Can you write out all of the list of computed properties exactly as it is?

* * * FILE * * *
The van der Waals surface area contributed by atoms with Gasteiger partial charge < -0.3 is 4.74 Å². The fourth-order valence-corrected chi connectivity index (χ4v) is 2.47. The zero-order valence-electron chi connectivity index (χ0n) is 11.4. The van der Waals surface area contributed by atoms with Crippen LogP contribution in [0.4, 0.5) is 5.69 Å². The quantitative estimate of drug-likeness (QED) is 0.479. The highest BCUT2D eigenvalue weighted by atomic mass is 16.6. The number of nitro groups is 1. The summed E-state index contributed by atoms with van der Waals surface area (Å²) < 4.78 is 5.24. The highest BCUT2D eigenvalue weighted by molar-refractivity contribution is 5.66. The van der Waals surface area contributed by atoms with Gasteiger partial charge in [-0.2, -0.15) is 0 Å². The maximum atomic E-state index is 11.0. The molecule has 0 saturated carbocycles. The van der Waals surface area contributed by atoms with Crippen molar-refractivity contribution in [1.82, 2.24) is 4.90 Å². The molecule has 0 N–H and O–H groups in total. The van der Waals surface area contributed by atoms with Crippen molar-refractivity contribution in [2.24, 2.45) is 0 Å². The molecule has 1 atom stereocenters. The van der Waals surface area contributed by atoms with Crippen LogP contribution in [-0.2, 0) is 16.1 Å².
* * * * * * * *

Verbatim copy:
The van der Waals surface area contributed by atoms with Gasteiger partial charge < -0.3 is 4.74 Å². The fourth-order valence-corrected chi connectivity index (χ4v) is 2.47. The zero-order valence-electron chi connectivity index (χ0n) is 11.4. The van der Waals surface area contributed by atoms with Crippen LogP contribution in [0.4, 0.5) is 5.69 Å². The quantitative estimate of drug-likeness (QED) is 0.479. The highest BCUT2D eigenvalue weighted by atomic mass is 16.6. The number of nitro groups is 1. The summed E-state index contributed by atoms with van der Waals surface area (Å²) < 4.78 is 5.24. The highest BCUT2D eigenvalue weighted by molar-refractivity contribution is 5.66. The van der Waals surface area contributed by atoms with Gasteiger partial charge in [-0.2, -0.15) is 0 Å². The maximum atomic E-state index is 11.0. The molecule has 0 saturated carbocycles. The van der Waals surface area contributed by atoms with Crippen molar-refractivity contribution in [1.82, 2.24) is 4.90 Å². The molecule has 0 N–H and O–H groups in total. The van der Waals surface area contributed by atoms with Crippen molar-refractivity contribution in [2.24, 2.45) is 0 Å². The molecule has 1 atom stereocenters. The van der Waals surface area contributed by atoms with Crippen LogP contribution in [-0.2, 0) is 16.1 Å².